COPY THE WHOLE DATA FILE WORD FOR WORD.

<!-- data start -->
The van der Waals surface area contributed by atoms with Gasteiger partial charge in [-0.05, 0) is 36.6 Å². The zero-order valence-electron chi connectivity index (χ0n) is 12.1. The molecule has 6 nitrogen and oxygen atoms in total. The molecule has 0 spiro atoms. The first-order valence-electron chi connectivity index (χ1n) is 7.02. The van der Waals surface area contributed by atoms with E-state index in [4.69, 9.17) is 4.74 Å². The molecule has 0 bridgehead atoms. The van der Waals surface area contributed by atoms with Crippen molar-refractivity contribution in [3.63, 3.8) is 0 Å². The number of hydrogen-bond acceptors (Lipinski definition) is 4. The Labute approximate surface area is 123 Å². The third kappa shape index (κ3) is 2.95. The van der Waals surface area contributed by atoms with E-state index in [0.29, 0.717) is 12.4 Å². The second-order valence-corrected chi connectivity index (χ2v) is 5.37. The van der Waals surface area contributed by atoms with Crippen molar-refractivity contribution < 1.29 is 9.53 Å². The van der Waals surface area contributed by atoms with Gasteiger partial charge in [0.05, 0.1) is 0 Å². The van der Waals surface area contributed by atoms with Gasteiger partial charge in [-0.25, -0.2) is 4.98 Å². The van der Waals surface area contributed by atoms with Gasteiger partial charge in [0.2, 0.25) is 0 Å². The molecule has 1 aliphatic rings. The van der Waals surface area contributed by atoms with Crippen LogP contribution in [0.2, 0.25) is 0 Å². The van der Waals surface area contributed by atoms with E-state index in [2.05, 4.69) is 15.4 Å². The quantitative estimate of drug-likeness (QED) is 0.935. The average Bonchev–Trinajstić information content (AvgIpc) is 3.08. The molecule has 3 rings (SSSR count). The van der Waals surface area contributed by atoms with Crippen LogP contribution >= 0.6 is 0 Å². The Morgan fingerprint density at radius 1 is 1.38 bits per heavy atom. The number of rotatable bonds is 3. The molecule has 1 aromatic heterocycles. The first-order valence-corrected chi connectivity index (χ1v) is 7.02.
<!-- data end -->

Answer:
The van der Waals surface area contributed by atoms with Gasteiger partial charge in [-0.05, 0) is 36.6 Å². The zero-order valence-electron chi connectivity index (χ0n) is 12.1. The molecule has 6 nitrogen and oxygen atoms in total. The molecule has 0 spiro atoms. The first-order valence-electron chi connectivity index (χ1n) is 7.02. The van der Waals surface area contributed by atoms with E-state index in [4.69, 9.17) is 4.74 Å². The molecule has 0 bridgehead atoms. The van der Waals surface area contributed by atoms with Crippen molar-refractivity contribution in [3.63, 3.8) is 0 Å². The number of hydrogen-bond acceptors (Lipinski definition) is 4. The Labute approximate surface area is 123 Å². The third kappa shape index (κ3) is 2.95. The van der Waals surface area contributed by atoms with E-state index in [0.29, 0.717) is 12.4 Å². The second-order valence-corrected chi connectivity index (χ2v) is 5.37. The van der Waals surface area contributed by atoms with Crippen molar-refractivity contribution < 1.29 is 9.53 Å². The van der Waals surface area contributed by atoms with Gasteiger partial charge in [0.05, 0.1) is 0 Å². The van der Waals surface area contributed by atoms with Gasteiger partial charge in [-0.25, -0.2) is 4.98 Å². The van der Waals surface area contributed by atoms with Gasteiger partial charge in [0.2, 0.25) is 0 Å². The molecule has 1 aliphatic rings. The van der Waals surface area contributed by atoms with Crippen LogP contribution in [0.2, 0.25) is 0 Å². The van der Waals surface area contributed by atoms with E-state index in [2.05, 4.69) is 15.4 Å². The quantitative estimate of drug-likeness (QED) is 0.935. The average Bonchev–Trinajstić information content (AvgIpc) is 3.08. The molecule has 3 rings (SSSR count). The van der Waals surface area contributed by atoms with Crippen LogP contribution >= 0.6 is 0 Å². The Morgan fingerprint density at radius 1 is 1.38 bits per heavy atom. The number of rotatable bonds is 3. The molecule has 1 aromatic heterocycles. The first-order valence-corrected chi connectivity index (χ1v) is 7.02.